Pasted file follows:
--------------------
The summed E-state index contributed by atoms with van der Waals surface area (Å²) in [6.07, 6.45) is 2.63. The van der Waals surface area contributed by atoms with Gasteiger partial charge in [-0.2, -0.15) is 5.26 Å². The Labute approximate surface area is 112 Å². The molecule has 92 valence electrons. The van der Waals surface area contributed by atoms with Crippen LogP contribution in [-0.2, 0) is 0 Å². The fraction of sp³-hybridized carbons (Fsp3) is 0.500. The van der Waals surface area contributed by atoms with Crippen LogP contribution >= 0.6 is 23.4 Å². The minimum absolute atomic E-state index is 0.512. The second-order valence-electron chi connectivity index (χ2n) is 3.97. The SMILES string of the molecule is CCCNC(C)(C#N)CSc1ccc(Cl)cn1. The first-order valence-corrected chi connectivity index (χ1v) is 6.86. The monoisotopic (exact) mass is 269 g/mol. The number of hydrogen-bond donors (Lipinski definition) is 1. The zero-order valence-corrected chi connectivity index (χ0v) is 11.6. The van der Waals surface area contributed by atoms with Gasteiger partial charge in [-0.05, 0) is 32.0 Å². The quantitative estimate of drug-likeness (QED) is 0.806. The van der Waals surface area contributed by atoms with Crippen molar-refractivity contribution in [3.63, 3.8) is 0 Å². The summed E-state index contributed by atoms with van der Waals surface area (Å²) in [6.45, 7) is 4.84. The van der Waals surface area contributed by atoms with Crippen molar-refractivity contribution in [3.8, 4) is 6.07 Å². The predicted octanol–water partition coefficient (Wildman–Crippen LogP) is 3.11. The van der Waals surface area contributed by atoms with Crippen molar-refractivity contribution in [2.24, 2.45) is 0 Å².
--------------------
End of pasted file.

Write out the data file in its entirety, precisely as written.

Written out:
The summed E-state index contributed by atoms with van der Waals surface area (Å²) in [6.07, 6.45) is 2.63. The van der Waals surface area contributed by atoms with Gasteiger partial charge in [-0.2, -0.15) is 5.26 Å². The Labute approximate surface area is 112 Å². The molecule has 92 valence electrons. The van der Waals surface area contributed by atoms with Crippen LogP contribution in [-0.2, 0) is 0 Å². The fraction of sp³-hybridized carbons (Fsp3) is 0.500. The van der Waals surface area contributed by atoms with Crippen LogP contribution >= 0.6 is 23.4 Å². The minimum absolute atomic E-state index is 0.512. The second-order valence-electron chi connectivity index (χ2n) is 3.97. The SMILES string of the molecule is CCCNC(C)(C#N)CSc1ccc(Cl)cn1. The first-order valence-corrected chi connectivity index (χ1v) is 6.86. The monoisotopic (exact) mass is 269 g/mol. The number of hydrogen-bond donors (Lipinski definition) is 1. The zero-order valence-corrected chi connectivity index (χ0v) is 11.6. The van der Waals surface area contributed by atoms with Gasteiger partial charge in [-0.05, 0) is 32.0 Å². The quantitative estimate of drug-likeness (QED) is 0.806. The van der Waals surface area contributed by atoms with Crippen molar-refractivity contribution in [3.63, 3.8) is 0 Å². The summed E-state index contributed by atoms with van der Waals surface area (Å²) in [6.45, 7) is 4.84. The van der Waals surface area contributed by atoms with Crippen molar-refractivity contribution in [3.8, 4) is 6.07 Å². The predicted octanol–water partition coefficient (Wildman–Crippen LogP) is 3.11. The van der Waals surface area contributed by atoms with Crippen molar-refractivity contribution in [2.24, 2.45) is 0 Å².